The drug in question is apabetalone, which works through an epigenetic mechanism called BET inhibition (bromodomain and extra-terminal), and the FDA did approve its plan and endpoints for the first big Phase 3 trial of the drug in Acute Coronary Syndrome (ACS). That trial was originally noted in their investor presentations last fall to have a “read out” of top line data in the first quarter, which I guess could make the March 15 date somewhat relevant, though in subsequent presentations they have been a lot squishier about that (in the latest investor presentation, they note that the trial will probably be complete in the first half of 2019 and that the top line data will be announced after the outcomes (SAE MACE events) are adjudicated, two or three months after the trial is completed. These are high risk patients, and it’s a Phase 3 trial so there are a lot of very sick people being treated… so my understanding is that this basically just means it will take some time to get the official judgement (from who, I don’t know) on which Serious Adverse Events or Major Adverse Cardiac Events might have been caused by the drug and which weren’t. The drug has apparently been judged safe in 1,900 patients so far over the years, but I assume this is their biggest trial yet.
That sounds more to me like we’ll have results from the clinical trial in the Fall, not on Friday this week… though who knows, maybe they will say something about how the trial is going at a conference — and they do have a poster session about this trial at a conference on March 16, though poster sessions don’t usually announce huge news (Resverlogix did announce yesterday that they’re participating in a bunch of conferences in the coming weeks, so you can peruse that list for other possible events if you like).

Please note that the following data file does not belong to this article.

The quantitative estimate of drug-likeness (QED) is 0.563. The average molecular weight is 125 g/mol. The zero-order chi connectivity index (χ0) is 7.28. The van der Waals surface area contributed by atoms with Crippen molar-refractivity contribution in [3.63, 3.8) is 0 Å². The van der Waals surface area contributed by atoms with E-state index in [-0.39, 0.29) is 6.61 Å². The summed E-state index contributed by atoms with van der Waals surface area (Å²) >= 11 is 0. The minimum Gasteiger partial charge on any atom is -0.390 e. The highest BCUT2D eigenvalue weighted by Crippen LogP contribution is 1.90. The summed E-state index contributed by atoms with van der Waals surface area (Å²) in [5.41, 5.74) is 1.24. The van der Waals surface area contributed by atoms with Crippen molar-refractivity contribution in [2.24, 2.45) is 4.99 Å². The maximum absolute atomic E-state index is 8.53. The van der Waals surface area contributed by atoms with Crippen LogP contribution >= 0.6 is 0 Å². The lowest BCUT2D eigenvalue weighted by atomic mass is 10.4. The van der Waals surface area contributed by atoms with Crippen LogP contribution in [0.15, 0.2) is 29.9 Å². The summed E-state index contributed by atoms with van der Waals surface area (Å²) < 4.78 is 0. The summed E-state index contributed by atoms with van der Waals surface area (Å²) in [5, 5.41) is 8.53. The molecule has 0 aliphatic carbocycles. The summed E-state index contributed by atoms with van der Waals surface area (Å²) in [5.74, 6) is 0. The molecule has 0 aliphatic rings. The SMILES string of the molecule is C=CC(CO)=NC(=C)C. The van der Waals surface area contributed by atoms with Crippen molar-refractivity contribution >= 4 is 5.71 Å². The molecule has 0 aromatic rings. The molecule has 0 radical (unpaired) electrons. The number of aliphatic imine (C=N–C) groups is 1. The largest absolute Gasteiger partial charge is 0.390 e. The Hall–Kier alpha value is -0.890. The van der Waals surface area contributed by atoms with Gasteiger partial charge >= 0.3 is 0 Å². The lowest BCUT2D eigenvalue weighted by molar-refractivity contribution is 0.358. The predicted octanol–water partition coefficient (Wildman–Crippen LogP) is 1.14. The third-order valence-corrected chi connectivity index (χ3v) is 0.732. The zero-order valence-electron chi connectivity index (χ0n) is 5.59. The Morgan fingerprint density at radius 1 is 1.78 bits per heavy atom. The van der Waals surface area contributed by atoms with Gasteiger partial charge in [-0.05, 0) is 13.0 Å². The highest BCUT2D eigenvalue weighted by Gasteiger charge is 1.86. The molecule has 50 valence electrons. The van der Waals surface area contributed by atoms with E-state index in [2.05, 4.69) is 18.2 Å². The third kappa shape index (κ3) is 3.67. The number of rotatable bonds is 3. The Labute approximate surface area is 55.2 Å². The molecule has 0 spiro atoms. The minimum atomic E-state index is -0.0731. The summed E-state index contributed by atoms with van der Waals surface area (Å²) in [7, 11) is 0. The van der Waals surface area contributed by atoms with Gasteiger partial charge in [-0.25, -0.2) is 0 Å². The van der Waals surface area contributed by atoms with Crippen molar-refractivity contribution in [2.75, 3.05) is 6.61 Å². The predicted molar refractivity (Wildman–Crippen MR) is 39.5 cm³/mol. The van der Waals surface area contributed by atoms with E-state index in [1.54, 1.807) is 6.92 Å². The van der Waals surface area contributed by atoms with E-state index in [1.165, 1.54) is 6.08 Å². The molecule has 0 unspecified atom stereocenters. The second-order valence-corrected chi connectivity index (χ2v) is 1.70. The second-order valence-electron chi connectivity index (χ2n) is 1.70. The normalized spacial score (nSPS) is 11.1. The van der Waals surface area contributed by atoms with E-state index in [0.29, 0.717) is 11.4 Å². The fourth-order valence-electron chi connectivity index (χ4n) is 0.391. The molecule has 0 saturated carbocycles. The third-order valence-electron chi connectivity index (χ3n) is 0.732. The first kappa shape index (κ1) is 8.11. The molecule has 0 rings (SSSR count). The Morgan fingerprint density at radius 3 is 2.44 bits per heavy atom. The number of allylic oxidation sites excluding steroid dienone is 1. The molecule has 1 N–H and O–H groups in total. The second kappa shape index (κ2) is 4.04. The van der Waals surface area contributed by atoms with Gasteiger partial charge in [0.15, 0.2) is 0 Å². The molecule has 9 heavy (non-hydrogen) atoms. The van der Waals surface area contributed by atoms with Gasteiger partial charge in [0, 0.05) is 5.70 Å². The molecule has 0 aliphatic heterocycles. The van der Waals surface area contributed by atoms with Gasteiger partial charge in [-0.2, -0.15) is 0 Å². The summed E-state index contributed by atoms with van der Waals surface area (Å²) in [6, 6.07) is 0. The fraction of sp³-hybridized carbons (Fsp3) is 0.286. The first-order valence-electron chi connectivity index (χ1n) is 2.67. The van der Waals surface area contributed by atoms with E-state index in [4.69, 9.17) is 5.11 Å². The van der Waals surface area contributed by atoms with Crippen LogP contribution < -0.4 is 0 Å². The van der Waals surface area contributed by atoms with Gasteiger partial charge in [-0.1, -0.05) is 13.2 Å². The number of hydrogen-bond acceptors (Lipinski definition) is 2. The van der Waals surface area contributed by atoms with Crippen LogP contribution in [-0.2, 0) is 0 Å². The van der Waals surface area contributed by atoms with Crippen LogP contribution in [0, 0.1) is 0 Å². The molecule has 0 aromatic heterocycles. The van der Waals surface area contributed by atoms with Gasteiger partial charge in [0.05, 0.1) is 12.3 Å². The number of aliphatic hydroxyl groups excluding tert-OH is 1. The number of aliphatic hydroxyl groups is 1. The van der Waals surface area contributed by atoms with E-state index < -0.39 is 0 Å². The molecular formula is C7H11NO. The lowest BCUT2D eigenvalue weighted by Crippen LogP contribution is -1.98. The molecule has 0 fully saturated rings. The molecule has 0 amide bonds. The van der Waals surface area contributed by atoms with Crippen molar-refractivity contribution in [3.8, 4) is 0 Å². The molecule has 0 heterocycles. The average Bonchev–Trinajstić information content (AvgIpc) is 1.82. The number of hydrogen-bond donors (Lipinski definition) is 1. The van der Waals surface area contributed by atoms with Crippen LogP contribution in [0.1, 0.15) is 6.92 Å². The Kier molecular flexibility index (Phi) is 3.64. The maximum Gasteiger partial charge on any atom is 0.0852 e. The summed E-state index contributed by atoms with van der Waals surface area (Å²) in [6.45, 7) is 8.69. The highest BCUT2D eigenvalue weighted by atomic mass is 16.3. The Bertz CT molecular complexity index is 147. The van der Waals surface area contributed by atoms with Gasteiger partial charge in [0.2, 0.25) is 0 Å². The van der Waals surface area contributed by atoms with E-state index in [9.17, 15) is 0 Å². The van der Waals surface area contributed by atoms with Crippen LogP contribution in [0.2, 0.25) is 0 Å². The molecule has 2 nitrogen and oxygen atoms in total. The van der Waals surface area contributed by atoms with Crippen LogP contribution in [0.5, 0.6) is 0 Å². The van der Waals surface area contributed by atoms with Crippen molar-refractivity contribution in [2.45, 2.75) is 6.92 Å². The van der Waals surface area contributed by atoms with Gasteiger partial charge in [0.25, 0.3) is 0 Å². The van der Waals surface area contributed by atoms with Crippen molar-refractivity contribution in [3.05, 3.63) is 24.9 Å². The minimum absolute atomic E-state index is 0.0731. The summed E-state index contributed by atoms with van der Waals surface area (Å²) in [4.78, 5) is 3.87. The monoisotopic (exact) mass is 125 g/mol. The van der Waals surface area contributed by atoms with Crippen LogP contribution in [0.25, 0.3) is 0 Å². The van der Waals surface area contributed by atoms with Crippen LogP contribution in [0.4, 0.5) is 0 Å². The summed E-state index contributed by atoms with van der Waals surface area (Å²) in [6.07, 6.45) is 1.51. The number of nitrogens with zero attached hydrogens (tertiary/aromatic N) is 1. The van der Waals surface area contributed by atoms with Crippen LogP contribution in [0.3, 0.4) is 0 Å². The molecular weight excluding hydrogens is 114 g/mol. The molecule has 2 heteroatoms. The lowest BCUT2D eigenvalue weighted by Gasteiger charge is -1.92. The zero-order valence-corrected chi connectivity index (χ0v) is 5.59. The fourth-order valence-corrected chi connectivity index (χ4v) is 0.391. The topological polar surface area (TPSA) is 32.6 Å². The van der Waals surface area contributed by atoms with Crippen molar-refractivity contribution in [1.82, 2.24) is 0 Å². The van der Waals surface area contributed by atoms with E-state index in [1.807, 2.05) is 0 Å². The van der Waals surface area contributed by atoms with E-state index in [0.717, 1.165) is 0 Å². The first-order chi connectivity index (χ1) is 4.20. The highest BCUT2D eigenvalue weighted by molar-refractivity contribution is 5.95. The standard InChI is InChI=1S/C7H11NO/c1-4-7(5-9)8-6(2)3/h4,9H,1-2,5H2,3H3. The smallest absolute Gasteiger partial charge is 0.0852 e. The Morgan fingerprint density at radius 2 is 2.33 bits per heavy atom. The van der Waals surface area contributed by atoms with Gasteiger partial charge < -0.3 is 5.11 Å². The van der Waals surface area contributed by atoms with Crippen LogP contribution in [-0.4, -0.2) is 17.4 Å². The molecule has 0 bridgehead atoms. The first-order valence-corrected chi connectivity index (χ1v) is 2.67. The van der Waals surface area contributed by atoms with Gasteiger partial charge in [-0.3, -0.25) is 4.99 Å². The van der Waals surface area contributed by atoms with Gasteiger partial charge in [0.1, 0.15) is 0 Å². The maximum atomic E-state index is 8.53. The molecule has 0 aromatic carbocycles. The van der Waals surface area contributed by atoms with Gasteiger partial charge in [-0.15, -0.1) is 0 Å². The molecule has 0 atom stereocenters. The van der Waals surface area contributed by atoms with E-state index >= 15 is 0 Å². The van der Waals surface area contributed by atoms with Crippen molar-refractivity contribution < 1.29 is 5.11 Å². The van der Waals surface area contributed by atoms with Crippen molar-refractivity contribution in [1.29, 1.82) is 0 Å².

And yes, Resverlogix did get an $87 million infusion from one of their big investors, their Chinese partner Shenzhen Hepalink… but I’d call “recent” a bit of an exaggeration, that private placement deal was announced back in December of 2017. That got them through a few quarters, along with a $30 million loan last summer and another $30 million in shares issued late in the year (including a November private placement of $13 million that’s not in the filings yet), but a biotech running late-stage trials is a cash-burning machine and they’ll presumably need to raise money again soon (I’d guess they will probably have to do so in the next couple months, well before we have top-line results from their Phase 3 trial, but one never knows — maybe they’ll be able to do more borrowing or hit up one of their partners for more cash).
If you’re curious to see a bullish take, that hedge fund mentioned published its analysis a few months ago — you can download Makalu’s report, “Resverlogix — The Making of a mini-Humira?” here. I don’t know anything about Makalu or their track record, though the author does also note that this Phase 3 trial will be critical to proving their concept, with an argument for huge potential gains if there is a large and verifiable reduction in cardiac risk, and that they will need to raise more money. Makalu seems to think that a takeover is likely if the trial is successful, but that the risk is higher before trial results are in so any acquirer would prefer to wait for that ‘derisking’ event. Which makes some sense, though I had never heard of Resverlogix or Makalu before today so my judgement isn’t terribly useful here, either.
So I’ll leave you there, dear reader — think Resverlogix has the next big breakthrough in cardiovascular disease with their apabetalone? Want to bet on what the clinical trial results will be later this year? Understand the science better than I and feel like explaining for us? Just use the happy little comment box below to share your thoughts… thanks for reading!